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Are you ready for a post-GDPR cybersecurity single market?

The digital world is the new economy and the imminent EU General Data Protection Regulation (GDPR) will be a major part of it. Digital powers our industries and drives consumerism. Personal and corporate data lies at the heart of this rapidly growing phenomenon. Cloud computing, mobile web services, smart manufacturing and social media are radically changing the business landscape.

According to the European Commission, two billion people are currently connected to the internet and the number is soon to exceed three billion. For many entrepreneurs, this trend brings enormous commercial opportunities, but it also presents fears and challenges. Exposure to security breaches can seriously damage operational profitability and impact brand reputations. To add to this complexity, one of the biggest business fears for leaders is understanding what data exists within their networks and, worryingly, it is the data they do not know about that could be exposed to attack. The GDPR will mark a milestone in data processing practice. So, are you prepared for a cybersecurity single market and is your organisation ready to become a compliant data controller or processor?

Could you afford a data breach?

On the 25th May 2018, firms wanting to do business in Europe or wishing to engage with EU customers will need to comply with the GDPR. This will become the standard for all European countries and, as an EU regulation, requires no national law to implement it as Directives often do. The new regulation will introduce new accountability obligations, stronger consumer rights and restrictions on international data flows. This initiative will cause organisations to rethink the way they view personal data, as well as push the boundaries of enterprises and the responsibilities of business leaders. Many firms have a sense of inevitability about penalties and being made the first example of non-compliance. With potential fines set to be up to be 4% of global revenues or €20 million, whichever is the greater, companies of all sizes can ill afford data breaches with a potentially seismic impact on revenues.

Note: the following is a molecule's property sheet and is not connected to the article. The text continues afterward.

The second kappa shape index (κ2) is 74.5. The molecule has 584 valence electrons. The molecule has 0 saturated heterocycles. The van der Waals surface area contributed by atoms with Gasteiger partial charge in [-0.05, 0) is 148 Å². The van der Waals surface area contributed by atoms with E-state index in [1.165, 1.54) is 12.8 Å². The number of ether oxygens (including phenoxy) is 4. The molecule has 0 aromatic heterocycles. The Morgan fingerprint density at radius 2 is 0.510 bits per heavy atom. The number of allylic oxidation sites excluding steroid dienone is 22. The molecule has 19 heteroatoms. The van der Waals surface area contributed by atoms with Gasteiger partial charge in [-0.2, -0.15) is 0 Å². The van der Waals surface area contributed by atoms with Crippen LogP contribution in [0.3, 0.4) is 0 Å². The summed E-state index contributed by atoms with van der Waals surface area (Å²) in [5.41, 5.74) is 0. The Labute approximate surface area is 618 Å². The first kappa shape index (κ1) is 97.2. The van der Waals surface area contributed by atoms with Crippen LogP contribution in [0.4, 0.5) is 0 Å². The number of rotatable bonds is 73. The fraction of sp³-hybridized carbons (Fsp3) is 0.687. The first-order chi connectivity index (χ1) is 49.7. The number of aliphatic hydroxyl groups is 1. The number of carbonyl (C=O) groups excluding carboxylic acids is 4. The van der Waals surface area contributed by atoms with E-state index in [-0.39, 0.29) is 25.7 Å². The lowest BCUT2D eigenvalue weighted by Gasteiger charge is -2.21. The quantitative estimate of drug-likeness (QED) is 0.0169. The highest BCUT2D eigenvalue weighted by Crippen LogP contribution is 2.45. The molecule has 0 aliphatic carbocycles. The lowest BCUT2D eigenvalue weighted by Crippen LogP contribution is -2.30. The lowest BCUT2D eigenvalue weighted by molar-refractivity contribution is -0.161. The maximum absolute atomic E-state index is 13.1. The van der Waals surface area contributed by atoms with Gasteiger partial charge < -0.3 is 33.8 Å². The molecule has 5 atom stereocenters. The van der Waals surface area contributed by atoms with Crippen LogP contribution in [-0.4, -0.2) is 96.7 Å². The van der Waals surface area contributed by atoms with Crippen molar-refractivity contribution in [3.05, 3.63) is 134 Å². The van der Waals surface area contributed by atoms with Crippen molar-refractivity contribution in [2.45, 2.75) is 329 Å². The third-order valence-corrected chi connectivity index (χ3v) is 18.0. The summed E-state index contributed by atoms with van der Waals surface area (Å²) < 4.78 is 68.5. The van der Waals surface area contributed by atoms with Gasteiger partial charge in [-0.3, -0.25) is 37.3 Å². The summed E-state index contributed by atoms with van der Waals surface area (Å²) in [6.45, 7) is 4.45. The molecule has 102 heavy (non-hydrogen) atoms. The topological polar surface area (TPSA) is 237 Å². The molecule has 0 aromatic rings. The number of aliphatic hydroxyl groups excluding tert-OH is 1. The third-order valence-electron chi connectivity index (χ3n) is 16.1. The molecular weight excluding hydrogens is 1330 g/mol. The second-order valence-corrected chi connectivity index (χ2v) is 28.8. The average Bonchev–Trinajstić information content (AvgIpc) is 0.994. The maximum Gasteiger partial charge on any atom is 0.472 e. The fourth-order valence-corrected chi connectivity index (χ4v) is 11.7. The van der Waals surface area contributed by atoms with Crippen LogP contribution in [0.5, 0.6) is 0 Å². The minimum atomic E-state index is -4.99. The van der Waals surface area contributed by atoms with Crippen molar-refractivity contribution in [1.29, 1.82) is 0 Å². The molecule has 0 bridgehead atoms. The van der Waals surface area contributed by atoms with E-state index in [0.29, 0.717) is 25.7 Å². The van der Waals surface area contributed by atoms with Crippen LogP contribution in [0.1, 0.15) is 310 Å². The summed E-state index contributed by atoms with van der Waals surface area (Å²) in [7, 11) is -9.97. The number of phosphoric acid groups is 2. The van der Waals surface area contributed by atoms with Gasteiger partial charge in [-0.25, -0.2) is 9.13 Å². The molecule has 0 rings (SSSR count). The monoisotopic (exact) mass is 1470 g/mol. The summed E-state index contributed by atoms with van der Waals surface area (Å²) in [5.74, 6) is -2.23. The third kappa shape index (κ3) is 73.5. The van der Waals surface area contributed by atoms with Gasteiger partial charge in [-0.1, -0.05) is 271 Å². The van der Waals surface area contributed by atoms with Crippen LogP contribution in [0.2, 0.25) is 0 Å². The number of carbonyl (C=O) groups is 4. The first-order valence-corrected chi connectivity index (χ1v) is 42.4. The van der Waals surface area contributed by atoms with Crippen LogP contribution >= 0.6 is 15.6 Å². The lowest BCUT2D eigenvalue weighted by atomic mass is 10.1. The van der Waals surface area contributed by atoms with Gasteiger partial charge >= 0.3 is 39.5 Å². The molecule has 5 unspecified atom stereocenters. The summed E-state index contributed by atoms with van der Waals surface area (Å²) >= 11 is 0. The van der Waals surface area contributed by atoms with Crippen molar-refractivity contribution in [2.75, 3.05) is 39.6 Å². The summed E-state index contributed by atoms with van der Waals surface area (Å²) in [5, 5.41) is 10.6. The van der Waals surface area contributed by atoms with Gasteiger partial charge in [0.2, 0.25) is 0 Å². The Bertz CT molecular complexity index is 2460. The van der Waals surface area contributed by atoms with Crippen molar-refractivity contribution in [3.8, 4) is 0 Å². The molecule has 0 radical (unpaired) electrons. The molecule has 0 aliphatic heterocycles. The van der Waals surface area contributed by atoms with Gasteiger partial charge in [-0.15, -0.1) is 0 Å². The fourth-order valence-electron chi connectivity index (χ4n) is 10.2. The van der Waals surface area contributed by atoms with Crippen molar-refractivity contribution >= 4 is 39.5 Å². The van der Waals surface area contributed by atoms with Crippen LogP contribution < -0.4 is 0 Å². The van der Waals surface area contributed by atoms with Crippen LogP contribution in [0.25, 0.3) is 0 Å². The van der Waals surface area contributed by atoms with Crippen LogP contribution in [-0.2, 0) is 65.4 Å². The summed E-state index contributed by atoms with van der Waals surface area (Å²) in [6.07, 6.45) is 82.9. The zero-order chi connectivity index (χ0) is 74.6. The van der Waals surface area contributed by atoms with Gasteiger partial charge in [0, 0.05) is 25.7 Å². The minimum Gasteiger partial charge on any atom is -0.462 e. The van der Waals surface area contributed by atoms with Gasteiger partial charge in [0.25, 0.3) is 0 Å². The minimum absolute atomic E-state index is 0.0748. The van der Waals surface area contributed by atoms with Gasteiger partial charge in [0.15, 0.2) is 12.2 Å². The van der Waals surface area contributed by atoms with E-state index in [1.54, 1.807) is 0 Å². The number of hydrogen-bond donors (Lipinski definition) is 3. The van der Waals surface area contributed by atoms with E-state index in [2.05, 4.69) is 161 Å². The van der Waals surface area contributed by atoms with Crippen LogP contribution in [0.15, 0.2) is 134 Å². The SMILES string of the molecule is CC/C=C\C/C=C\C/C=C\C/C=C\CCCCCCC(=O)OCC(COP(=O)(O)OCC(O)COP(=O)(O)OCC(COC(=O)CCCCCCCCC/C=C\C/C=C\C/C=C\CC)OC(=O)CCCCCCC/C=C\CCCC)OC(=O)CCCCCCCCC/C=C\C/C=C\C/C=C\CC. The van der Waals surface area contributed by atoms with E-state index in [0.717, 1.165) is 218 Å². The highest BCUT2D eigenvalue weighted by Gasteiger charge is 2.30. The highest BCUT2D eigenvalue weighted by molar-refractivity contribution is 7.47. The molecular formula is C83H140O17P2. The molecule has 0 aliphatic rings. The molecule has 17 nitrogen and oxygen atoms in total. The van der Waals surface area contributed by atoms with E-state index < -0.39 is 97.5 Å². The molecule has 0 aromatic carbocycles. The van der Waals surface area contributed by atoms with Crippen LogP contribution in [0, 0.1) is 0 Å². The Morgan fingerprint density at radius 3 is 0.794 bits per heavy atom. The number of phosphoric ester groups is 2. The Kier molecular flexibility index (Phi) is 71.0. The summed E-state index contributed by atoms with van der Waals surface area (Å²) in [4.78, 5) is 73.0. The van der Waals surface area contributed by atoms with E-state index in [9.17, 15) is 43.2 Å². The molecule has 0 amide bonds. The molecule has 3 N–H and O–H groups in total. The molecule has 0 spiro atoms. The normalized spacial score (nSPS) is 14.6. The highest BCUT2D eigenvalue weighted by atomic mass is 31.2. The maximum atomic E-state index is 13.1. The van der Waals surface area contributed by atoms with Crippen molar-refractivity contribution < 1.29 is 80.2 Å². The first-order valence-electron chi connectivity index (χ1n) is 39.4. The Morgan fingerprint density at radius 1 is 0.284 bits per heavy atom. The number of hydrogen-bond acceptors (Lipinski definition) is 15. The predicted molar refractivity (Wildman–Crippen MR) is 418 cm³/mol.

Trust has always been a fundamental requirement for two parties to do business and this has never been more important than on the internet, when the parties involved never actually meet. The GDPR requires a risk-based approach, which involves implementing secure procedures and controls to protect sensitive information. Compromised customer data has consequences and non-compliance will incur hefty penalties. As with all regulations and compliance, this could be looked upon as an expensive and time-consuming practice. Alternatively, it could be seen as a business enabler, allowing an organisation to do business in new markets and promote its compliance and strong security controls as a differentiator.

The notion that “if current operations are safe for me, then it’s secure for all” does not hold much weight anymore. What you do online has the potential to affect everyone at home and at work. Personal information is like your passport. Give away your password and you give away your identity. Good practice, however, helps to instil better online habits, which benefits the global digital community. Some people fear that more rules and regulations can constrain business. Although GDPR is another EU initiative, it is widely considered to be a positive game-changer. It will bring important parameters in which to trade with the EU and ultimately protect its communities’ vital data. In turn, the data that companies are expected to protect is becoming harder to monitor and track through the plethora of devices and mobile behaviour of the workforce. This can mean that if companies do not scale and protect their operations and infrastructure, they risk compromising data and being found non-compliant.